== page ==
Industry leaders earlier this year discussed seeing very disruptive developments from existing borrowers, including some who drew nearly their entire line of credit in a single day to combat the volatility observed in the stock market shortly after the pandemic was declared by the World Health Organization (WHO), followed shortly thereafter with an emergency declaration from the White House. This has led to higher conversion rates that have not let up.

“The security that a HECM brings to the table, there is no question, has become much more apparent with the issues of COVID,” Mayer says. “We found in our call center, for example, that in short order, after March, we saw 50%, or more increase in the conversion rate of people we talked to deciding to go ahead with a reverse mortgage. That hasn’t come down. It’s not quite as high as it was in March and April, but when we look at the call center today, it continues to be very, very high. It takes less selling for people to understand what the product is.”

Another trend observed this year, though, was a sharp rise in the number of reverse mortgage refinance transactions.

“It’s incredibly important for us to try and grow the market,” Mayer says. “If you look at the growth that happened in 2020 and throughout, refis were actually flat to 2019. So, with all of the growth in volume, to some extent, I think we all understand we had people calling wanting to refinance their loans. And like the forward world, refinances were often a really good deal. But, we are going to need to figure out how to grow the pie as an industry, because I suspect that that refinancing demand, particularly by the second half of 2021, is likely to start to taper off. And so, we’re going to have to figure out ways to grow.”

Liberty: Kent says reverse mortgages ‘proved’ themselves

At Liberty Reverse Mortgage, company president and recently elected National Reverse Mortgage Lenders Association (NRMLA) co-chair Mike Kent observed that the pandemic has helped to prove that a reverse mortgage can serve an important role in facilitating additional cash flow for seniors in tough situations.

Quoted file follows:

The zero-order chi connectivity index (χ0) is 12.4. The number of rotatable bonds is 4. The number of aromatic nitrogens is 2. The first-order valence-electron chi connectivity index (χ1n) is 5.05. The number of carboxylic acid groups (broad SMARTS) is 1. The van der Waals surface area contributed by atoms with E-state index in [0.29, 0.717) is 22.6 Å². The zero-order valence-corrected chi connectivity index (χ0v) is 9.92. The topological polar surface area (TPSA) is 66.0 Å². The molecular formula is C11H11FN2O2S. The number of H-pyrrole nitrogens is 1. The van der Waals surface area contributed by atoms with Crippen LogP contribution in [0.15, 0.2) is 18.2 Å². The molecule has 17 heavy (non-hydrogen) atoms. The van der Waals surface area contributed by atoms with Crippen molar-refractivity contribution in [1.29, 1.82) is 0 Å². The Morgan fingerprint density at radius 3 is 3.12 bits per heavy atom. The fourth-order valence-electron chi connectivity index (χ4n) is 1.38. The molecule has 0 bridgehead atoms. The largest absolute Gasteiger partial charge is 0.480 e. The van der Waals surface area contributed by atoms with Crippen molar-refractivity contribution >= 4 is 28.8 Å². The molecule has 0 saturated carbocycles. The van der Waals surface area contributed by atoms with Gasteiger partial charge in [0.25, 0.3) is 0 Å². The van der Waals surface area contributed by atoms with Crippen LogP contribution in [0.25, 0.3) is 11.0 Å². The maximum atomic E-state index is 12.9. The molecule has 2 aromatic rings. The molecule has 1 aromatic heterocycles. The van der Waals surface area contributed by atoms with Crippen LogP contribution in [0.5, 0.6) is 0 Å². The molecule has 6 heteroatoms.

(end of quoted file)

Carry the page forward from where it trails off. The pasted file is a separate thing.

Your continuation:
“The product itself, I think, really proved itself,” Kent explains. “When consumers needed that product, it was there. If you remember what happened in the stock market when COVID hit, there was a [huge] devaluation of the stock market, and many of our customers have 401K’s that are invested in the markets. Part of their livelihood is doing monthly distributions out of that 401K. The idea of taking distributions out of a stock portfolio when it’s at one of its lowest points is very difficult, though, and certainly doesn’t provide for a very good retirement outcome. But if [they] had a reverse mortgage, [they] could tap into home equity.”

Also proving the viability of the HECM category is the performance in the Mutual Mortgage Insurance (MMI) Fund, Kent explains. Government agencies like the Federal Housing Administration (FHA) and the Department of Housing and Urban Development (HUD) absolutely helped provide necessary relief to the reverse mortgage industry, but the industry in turn helped provide additional stability to the government this year, he explains.

“In addition to the help that was provided [to the industry] by FHA, our product helped FHA this year, too,” Kent says. “We had a fairly significant improvement in the MMI Fund in regards to HECM, and most of that is attributed to the work that HUD and FHA have done in conjunction with our industry, and taking the lead on that has been NRMLA helping to to marshal forward some of those necessary changes. And now we’re getting to see the results of those changes.”

This trend should continue in 2021, Kent says, especially as newer, more refined reverse mortgage loans enter the portfolio with the benefit of product changes introduced to stabilize the HECM program, he says.

“As more new vintage loans go into the portfolio that replace the old vintage loans that are coming out of the portfolio, we’re going to see new performance dynamics that improve the value of the HECM side of the fund tremendously,” he says.